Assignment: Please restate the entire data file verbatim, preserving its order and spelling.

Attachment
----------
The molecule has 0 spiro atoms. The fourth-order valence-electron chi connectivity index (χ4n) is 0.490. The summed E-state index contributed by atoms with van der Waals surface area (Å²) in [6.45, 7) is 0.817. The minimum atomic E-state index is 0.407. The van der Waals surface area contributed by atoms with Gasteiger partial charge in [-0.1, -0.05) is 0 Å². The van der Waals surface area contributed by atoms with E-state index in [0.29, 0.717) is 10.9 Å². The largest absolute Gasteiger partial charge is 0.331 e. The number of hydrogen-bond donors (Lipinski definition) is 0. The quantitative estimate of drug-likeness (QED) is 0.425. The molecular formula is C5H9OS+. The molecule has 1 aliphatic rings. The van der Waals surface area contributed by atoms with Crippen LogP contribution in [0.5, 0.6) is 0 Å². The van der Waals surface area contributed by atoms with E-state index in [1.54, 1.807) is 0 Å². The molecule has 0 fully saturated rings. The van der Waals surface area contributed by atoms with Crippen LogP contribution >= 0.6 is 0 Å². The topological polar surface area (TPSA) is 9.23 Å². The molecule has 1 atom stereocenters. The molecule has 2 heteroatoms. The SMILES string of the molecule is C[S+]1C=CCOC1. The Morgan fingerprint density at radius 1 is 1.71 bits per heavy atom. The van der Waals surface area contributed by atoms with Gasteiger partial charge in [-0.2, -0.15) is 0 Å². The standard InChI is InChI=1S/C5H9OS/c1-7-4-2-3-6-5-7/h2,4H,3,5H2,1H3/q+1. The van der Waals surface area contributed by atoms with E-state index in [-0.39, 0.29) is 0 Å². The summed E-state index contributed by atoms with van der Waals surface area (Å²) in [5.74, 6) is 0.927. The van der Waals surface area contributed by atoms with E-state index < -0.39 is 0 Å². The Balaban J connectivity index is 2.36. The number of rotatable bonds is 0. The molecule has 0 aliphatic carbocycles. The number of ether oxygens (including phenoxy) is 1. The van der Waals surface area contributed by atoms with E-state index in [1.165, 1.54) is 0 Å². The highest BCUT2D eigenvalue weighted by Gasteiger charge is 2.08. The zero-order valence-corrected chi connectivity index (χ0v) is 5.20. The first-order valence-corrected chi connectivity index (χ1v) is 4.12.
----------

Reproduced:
The molecule has 0 spiro atoms. The fourth-order valence-electron chi connectivity index (χ4n) is 0.490. The summed E-state index contributed by atoms with van der Waals surface area (Å²) in [6.45, 7) is 0.817. The minimum atomic E-state index is 0.407. The van der Waals surface area contributed by atoms with Gasteiger partial charge in [-0.1, -0.05) is 0 Å². The van der Waals surface area contributed by atoms with E-state index in [0.29, 0.717) is 10.9 Å². The largest absolute Gasteiger partial charge is 0.331 e. The number of hydrogen-bond donors (Lipinski definition) is 0. The quantitative estimate of drug-likeness (QED) is 0.425. The molecular formula is C5H9OS+. The molecule has 1 aliphatic rings. The van der Waals surface area contributed by atoms with Crippen LogP contribution in [0.5, 0.6) is 0 Å². The van der Waals surface area contributed by atoms with E-state index in [1.54, 1.807) is 0 Å². The molecule has 0 fully saturated rings. The van der Waals surface area contributed by atoms with Crippen LogP contribution >= 0.6 is 0 Å². The topological polar surface area (TPSA) is 9.23 Å². The molecule has 1 atom stereocenters. The molecule has 2 heteroatoms. The SMILES string of the molecule is C[S+]1C=CCOC1. The Morgan fingerprint density at radius 1 is 1.71 bits per heavy atom. The van der Waals surface area contributed by atoms with Gasteiger partial charge in [-0.2, -0.15) is 0 Å². The standard InChI is InChI=1S/C5H9OS/c1-7-4-2-3-6-5-7/h2,4H,3,5H2,1H3/q+1. The van der Waals surface area contributed by atoms with E-state index in [-0.39, 0.29) is 0 Å². The summed E-state index contributed by atoms with van der Waals surface area (Å²) in [5.74, 6) is 0.927. The van der Waals surface area contributed by atoms with E-state index < -0.39 is 0 Å². The Balaban J connectivity index is 2.36. The number of rotatable bonds is 0. The molecule has 0 aliphatic carbocycles. The number of ether oxygens (including phenoxy) is 1. The van der Waals surface area contributed by atoms with E-state index in [1.165, 1.54) is 0 Å². The highest BCUT2D eigenvalue weighted by Gasteiger charge is 2.08. The zero-order valence-corrected chi connectivity index (χ0v) is 5.20. The first-order valence-corrected chi connectivity index (χ1v) is 4.12.